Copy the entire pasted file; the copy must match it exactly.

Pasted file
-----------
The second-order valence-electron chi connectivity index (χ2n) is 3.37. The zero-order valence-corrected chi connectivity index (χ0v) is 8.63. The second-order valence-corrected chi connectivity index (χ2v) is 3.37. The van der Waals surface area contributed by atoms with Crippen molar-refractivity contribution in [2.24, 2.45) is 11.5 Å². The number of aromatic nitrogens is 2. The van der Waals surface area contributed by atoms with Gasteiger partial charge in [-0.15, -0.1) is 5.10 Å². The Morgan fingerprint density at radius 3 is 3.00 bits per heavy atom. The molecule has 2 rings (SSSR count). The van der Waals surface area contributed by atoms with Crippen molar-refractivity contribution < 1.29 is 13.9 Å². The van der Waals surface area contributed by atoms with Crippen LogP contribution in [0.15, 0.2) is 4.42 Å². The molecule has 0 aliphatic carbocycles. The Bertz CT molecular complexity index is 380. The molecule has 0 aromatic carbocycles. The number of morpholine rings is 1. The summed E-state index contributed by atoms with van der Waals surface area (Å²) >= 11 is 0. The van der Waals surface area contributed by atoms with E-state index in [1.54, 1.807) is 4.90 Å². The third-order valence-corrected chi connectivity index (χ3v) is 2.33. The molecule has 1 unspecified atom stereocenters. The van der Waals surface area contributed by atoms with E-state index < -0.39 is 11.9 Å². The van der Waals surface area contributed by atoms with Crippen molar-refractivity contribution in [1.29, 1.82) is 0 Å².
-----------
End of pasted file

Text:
The second-order valence-electron chi connectivity index (χ2n) is 3.37. The zero-order valence-corrected chi connectivity index (χ0v) is 8.63. The second-order valence-corrected chi connectivity index (χ2v) is 3.37. The van der Waals surface area contributed by atoms with Crippen molar-refractivity contribution in [2.24, 2.45) is 11.5 Å². The number of aromatic nitrogens is 2. The van der Waals surface area contributed by atoms with Gasteiger partial charge in [-0.15, -0.1) is 5.10 Å². The Morgan fingerprint density at radius 3 is 3.00 bits per heavy atom. The molecule has 2 rings (SSSR count). The van der Waals surface area contributed by atoms with Crippen molar-refractivity contribution < 1.29 is 13.9 Å². The van der Waals surface area contributed by atoms with Crippen LogP contribution in [0.15, 0.2) is 4.42 Å². The molecule has 0 aliphatic carbocycles. The Bertz CT molecular complexity index is 380. The molecule has 0 aromatic carbocycles. The number of morpholine rings is 1. The summed E-state index contributed by atoms with van der Waals surface area (Å²) >= 11 is 0. The van der Waals surface area contributed by atoms with E-state index in [1.54, 1.807) is 4.90 Å². The third-order valence-corrected chi connectivity index (χ3v) is 2.33. The molecule has 1 unspecified atom stereocenters. The van der Waals surface area contributed by atoms with E-state index < -0.39 is 11.9 Å². The van der Waals surface area contributed by atoms with Crippen molar-refractivity contribution in [1.29, 1.82) is 0 Å².